Robert Clark on The Long Day Closes and the story of its director.

Where Are You?

Ryan Flanagan recalls young suffering and loss.

Something Understood

Michelle Syba finds that sometimes silence and meditation serve as surprising routes to understanding.

Gladly, the Cross-eyed Bear

Andrew Hudgins discovers Jesus jokes.

Corona de Espinas

Jim Hinch on migrant farm workers, a medieval mystery play, and the future of religious art in America.

The Cloud of Unknowing

Kevin Honold ponders probation and frames his existence through migration and the words of an anonymous fourteenth century English priest.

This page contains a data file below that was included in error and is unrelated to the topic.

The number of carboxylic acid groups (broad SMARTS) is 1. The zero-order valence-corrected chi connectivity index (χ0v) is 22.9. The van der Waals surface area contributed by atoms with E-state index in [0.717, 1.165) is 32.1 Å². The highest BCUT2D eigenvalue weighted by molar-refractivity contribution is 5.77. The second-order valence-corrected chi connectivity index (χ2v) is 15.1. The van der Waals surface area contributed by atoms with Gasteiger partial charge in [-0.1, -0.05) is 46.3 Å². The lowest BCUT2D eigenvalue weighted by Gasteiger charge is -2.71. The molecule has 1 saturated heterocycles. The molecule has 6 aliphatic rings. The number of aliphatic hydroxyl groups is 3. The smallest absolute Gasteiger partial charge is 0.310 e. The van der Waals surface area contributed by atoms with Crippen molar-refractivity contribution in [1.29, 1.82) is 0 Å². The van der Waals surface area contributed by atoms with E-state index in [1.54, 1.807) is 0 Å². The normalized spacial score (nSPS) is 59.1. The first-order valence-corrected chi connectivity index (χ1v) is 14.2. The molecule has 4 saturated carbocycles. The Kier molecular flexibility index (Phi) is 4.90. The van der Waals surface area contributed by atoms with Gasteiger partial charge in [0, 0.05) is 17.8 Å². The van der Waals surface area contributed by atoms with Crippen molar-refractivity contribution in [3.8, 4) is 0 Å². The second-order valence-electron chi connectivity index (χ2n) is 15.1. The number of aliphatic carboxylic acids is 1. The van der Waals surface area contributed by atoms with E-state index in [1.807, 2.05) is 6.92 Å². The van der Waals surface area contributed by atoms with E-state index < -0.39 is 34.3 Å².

Special Topics

Why Believe in God?

We put it to a group of writers, artists, filmmakers, and musicians: At a time in human history when religious faith is called not only out-of-date but malignant, why do you believe?

The Landscape of Art & Faith

What is the contemporary literary climate like for writers of faith? How will they fare in the future?

The Word-Soaked World: Troubling the Lexicon of Art & Faith

This collection of short essays demonstrates the push-pull relationship believing artists have with words: We are in pursuit of a God who is revealed through the poetry of the oldest Psalms, but whose true name is impossible to pronounce.


“Not since O’Connor’s Mystery and Manners has there been such bracing insight on the pile-up where art and faith collide.”

—Annie Dillard 

If you like Image, you’ll love ImageUpdate.

Subscribe to our free newsletter here: